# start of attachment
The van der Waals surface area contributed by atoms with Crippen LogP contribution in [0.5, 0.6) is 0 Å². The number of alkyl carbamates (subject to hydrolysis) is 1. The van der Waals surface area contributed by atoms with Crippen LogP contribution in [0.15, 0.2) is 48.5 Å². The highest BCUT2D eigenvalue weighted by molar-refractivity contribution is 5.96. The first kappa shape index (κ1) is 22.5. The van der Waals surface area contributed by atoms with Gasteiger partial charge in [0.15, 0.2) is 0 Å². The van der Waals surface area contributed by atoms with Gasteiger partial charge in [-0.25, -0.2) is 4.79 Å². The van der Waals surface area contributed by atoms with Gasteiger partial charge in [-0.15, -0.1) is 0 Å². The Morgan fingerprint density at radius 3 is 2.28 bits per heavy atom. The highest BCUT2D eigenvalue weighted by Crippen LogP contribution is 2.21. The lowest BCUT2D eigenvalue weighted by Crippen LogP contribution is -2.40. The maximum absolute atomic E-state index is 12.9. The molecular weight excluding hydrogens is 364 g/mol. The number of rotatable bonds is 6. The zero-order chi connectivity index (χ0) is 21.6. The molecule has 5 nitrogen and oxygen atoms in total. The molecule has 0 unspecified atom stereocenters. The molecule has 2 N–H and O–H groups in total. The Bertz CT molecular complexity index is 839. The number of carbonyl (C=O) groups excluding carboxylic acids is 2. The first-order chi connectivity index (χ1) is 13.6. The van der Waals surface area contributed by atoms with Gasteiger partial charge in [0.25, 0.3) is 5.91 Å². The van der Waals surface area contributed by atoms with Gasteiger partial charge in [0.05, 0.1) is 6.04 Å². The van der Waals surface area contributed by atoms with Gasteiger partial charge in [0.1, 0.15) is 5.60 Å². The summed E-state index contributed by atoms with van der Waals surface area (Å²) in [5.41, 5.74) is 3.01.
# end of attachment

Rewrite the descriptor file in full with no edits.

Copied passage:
The van der Waals surface area contributed by atoms with Crippen LogP contribution in [0.5, 0.6) is 0 Å². The number of alkyl carbamates (subject to hydrolysis) is 1. The van der Waals surface area contributed by atoms with Crippen LogP contribution in [0.15, 0.2) is 48.5 Å². The highest BCUT2D eigenvalue weighted by molar-refractivity contribution is 5.96. The first kappa shape index (κ1) is 22.5. The van der Waals surface area contributed by atoms with Gasteiger partial charge in [0.15, 0.2) is 0 Å². The van der Waals surface area contributed by atoms with Gasteiger partial charge in [-0.25, -0.2) is 4.79 Å². The van der Waals surface area contributed by atoms with Gasteiger partial charge in [-0.15, -0.1) is 0 Å². The Morgan fingerprint density at radius 3 is 2.28 bits per heavy atom. The highest BCUT2D eigenvalue weighted by Crippen LogP contribution is 2.21. The lowest BCUT2D eigenvalue weighted by Crippen LogP contribution is -2.40. The maximum absolute atomic E-state index is 12.9. The molecular weight excluding hydrogens is 364 g/mol. The number of rotatable bonds is 6. The zero-order chi connectivity index (χ0) is 21.6. The molecule has 5 nitrogen and oxygen atoms in total. The molecule has 0 unspecified atom stereocenters. The molecule has 2 N–H and O–H groups in total. The Bertz CT molecular complexity index is 839. The number of carbonyl (C=O) groups excluding carboxylic acids is 2. The first-order chi connectivity index (χ1) is 13.6. The van der Waals surface area contributed by atoms with Gasteiger partial charge in [0.25, 0.3) is 5.91 Å². The van der Waals surface area contributed by atoms with Gasteiger partial charge in [0.05, 0.1) is 6.04 Å². The van der Waals surface area contributed by atoms with Gasteiger partial charge in [0.1, 0.15) is 5.60 Å². The summed E-state index contributed by atoms with van der Waals surface area (Å²) in [5.41, 5.74) is 3.01.